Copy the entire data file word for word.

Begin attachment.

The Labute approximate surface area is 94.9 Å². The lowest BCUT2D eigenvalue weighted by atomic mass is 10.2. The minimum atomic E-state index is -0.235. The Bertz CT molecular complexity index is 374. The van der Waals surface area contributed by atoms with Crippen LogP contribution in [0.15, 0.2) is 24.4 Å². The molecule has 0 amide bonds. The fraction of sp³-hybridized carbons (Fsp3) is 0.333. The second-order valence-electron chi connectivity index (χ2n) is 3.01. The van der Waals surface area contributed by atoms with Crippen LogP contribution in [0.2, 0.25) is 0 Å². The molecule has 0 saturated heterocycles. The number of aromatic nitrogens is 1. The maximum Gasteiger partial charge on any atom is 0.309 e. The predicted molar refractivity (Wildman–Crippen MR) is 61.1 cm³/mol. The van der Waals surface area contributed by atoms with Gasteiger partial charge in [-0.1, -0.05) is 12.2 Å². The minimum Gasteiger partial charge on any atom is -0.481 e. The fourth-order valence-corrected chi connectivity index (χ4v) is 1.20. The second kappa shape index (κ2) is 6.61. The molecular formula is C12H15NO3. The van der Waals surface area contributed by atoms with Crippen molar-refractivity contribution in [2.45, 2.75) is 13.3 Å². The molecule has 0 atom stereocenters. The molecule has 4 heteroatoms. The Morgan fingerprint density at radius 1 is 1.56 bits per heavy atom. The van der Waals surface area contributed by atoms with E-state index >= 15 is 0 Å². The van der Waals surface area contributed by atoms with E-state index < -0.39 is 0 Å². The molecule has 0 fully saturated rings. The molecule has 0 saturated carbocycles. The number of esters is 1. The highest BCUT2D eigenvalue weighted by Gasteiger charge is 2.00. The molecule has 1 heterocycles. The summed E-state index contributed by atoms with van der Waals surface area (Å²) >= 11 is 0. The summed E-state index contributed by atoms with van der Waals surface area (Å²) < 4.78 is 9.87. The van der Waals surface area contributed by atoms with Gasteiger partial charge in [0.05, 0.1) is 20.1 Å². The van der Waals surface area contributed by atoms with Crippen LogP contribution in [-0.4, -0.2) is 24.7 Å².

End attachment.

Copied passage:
The Labute approximate surface area is 94.9 Å². The lowest BCUT2D eigenvalue weighted by atomic mass is 10.2. The minimum atomic E-state index is -0.235. The Bertz CT molecular complexity index is 374. The van der Waals surface area contributed by atoms with Crippen LogP contribution in [0.15, 0.2) is 24.4 Å². The molecule has 0 amide bonds. The fraction of sp³-hybridized carbons (Fsp3) is 0.333. The second-order valence-electron chi connectivity index (χ2n) is 3.01. The van der Waals surface area contributed by atoms with Crippen LogP contribution in [0.2, 0.25) is 0 Å². The molecule has 0 saturated heterocycles. The number of aromatic nitrogens is 1. The maximum Gasteiger partial charge on any atom is 0.309 e. The predicted molar refractivity (Wildman–Crippen MR) is 61.1 cm³/mol. The van der Waals surface area contributed by atoms with Gasteiger partial charge in [-0.1, -0.05) is 12.2 Å². The minimum Gasteiger partial charge on any atom is -0.481 e. The fourth-order valence-corrected chi connectivity index (χ4v) is 1.20. The second kappa shape index (κ2) is 6.61. The molecular formula is C12H15NO3. The van der Waals surface area contributed by atoms with Crippen molar-refractivity contribution in [2.45, 2.75) is 13.3 Å². The molecule has 0 atom stereocenters. The molecule has 4 heteroatoms. The Morgan fingerprint density at radius 1 is 1.56 bits per heavy atom. The van der Waals surface area contributed by atoms with E-state index >= 15 is 0 Å². The van der Waals surface area contributed by atoms with E-state index < -0.39 is 0 Å². The molecule has 0 fully saturated rings. The molecule has 0 saturated carbocycles. The number of esters is 1. The highest BCUT2D eigenvalue weighted by Gasteiger charge is 2.00. The molecule has 1 heterocycles. The summed E-state index contributed by atoms with van der Waals surface area (Å²) >= 11 is 0. The summed E-state index contributed by atoms with van der Waals surface area (Å²) < 4.78 is 9.87. The van der Waals surface area contributed by atoms with Gasteiger partial charge in [0.05, 0.1) is 20.1 Å². The van der Waals surface area contributed by atoms with Crippen LogP contribution in [-0.4, -0.2) is 24.7 Å².